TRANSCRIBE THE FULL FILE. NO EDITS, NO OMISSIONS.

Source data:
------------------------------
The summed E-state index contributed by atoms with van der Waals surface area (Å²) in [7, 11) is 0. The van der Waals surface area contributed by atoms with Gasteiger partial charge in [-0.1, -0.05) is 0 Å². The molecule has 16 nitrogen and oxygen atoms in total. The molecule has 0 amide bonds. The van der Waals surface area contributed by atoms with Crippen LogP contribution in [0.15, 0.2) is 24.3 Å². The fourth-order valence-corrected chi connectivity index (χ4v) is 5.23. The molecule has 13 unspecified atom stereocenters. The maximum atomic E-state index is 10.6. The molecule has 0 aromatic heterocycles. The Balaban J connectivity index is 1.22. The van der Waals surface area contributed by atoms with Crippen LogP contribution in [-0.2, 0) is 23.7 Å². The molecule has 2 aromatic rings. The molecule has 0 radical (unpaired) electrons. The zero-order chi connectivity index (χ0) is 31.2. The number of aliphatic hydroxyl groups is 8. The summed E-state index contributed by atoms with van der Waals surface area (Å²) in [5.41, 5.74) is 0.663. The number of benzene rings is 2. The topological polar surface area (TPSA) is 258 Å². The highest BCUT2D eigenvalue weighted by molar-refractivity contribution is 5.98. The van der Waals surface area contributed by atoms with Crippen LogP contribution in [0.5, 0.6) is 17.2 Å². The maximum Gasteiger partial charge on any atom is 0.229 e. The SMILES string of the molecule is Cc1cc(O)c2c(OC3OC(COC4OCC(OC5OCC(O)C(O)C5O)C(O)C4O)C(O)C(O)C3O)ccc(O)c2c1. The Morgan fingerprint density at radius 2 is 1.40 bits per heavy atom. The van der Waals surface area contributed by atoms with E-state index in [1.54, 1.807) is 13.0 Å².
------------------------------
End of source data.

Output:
The summed E-state index contributed by atoms with van der Waals surface area (Å²) in [7, 11) is 0. The van der Waals surface area contributed by atoms with Gasteiger partial charge in [-0.1, -0.05) is 0 Å². The molecule has 16 nitrogen and oxygen atoms in total. The molecule has 0 amide bonds. The van der Waals surface area contributed by atoms with Crippen LogP contribution in [0.15, 0.2) is 24.3 Å². The fourth-order valence-corrected chi connectivity index (χ4v) is 5.23. The molecule has 13 unspecified atom stereocenters. The maximum atomic E-state index is 10.6. The molecule has 0 aromatic heterocycles. The Balaban J connectivity index is 1.22. The van der Waals surface area contributed by atoms with Crippen LogP contribution in [-0.2, 0) is 23.7 Å². The molecule has 2 aromatic rings. The molecule has 0 radical (unpaired) electrons. The zero-order chi connectivity index (χ0) is 31.2. The number of aliphatic hydroxyl groups is 8. The summed E-state index contributed by atoms with van der Waals surface area (Å²) in [5.41, 5.74) is 0.663. The number of benzene rings is 2. The topological polar surface area (TPSA) is 258 Å². The highest BCUT2D eigenvalue weighted by molar-refractivity contribution is 5.98. The van der Waals surface area contributed by atoms with Crippen LogP contribution in [0.5, 0.6) is 17.2 Å². The maximum Gasteiger partial charge on any atom is 0.229 e. The SMILES string of the molecule is Cc1cc(O)c2c(OC3OC(COC4OCC(OC5OCC(O)C(O)C5O)C(O)C4O)C(O)C(O)C3O)ccc(O)c2c1. The Morgan fingerprint density at radius 2 is 1.40 bits per heavy atom. The van der Waals surface area contributed by atoms with E-state index in [1.54, 1.807) is 13.0 Å².